China has moved quickly to further scrap a 15% markup on state-run hospital drug sales, this time targeting all county-level public hospitals by the end of October, China Daily reported, citing a top health authority.
The effort already underway was apparently made public on Aug. 6, and follows a first salvo in May that saw China's State Council scrap the 15% markup on drug sales in major hospitals nationwide as part of aims to transform drug cost and quality problems.
The council, China's cabinet, issued the directive on May 17, scrapping a profit-driven model for major public hospitals and said that will expand nationwide by 2017.
At the county-level hospitals, 3,297 institutions, or 78.3%, had also made the reforms by early August, China Daily said, citing Fu Wei, deputy chief for administrative reform at the National Health and Family Planning Commission. Fu added to China Daily that the reforms now also cover 764 major public hospitals and said 100 cities would be covered by the reforms by the end of the year.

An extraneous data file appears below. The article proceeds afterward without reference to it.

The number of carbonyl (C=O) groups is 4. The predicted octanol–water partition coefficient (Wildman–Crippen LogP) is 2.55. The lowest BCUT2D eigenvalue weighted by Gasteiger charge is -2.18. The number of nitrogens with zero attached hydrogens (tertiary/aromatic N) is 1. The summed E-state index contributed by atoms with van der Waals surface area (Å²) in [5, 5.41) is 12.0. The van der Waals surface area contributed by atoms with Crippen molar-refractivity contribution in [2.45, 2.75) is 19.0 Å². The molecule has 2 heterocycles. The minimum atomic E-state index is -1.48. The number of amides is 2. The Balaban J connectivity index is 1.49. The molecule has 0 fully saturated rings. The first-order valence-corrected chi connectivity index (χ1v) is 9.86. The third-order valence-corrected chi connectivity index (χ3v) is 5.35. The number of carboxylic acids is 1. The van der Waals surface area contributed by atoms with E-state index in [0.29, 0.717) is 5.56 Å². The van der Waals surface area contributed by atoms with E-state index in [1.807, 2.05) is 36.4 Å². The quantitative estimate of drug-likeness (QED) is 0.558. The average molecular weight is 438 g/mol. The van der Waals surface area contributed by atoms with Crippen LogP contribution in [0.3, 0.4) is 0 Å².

China this year completed a comprehensive healthcare reform plan centered on the nation's public hospital system, including seeking more private hospitals and clinics and changes to the entire medical system on pay and subsidies.
The pharmaceutical industry in particular faces sharp sales and marketing adjustments as drug prices via tenders and other public reimbursements are to remain heavily scrutinized along with the entire system of production and distribution, China Daily said.
The 15% markup in particular has been a source of complaints by patients at public hospitals, China Daily said.
To compensate hospitals for the loss of revenue, fees for services provided by medical staff members will be increased, Fu told China Daily.
- here's the story from China Daily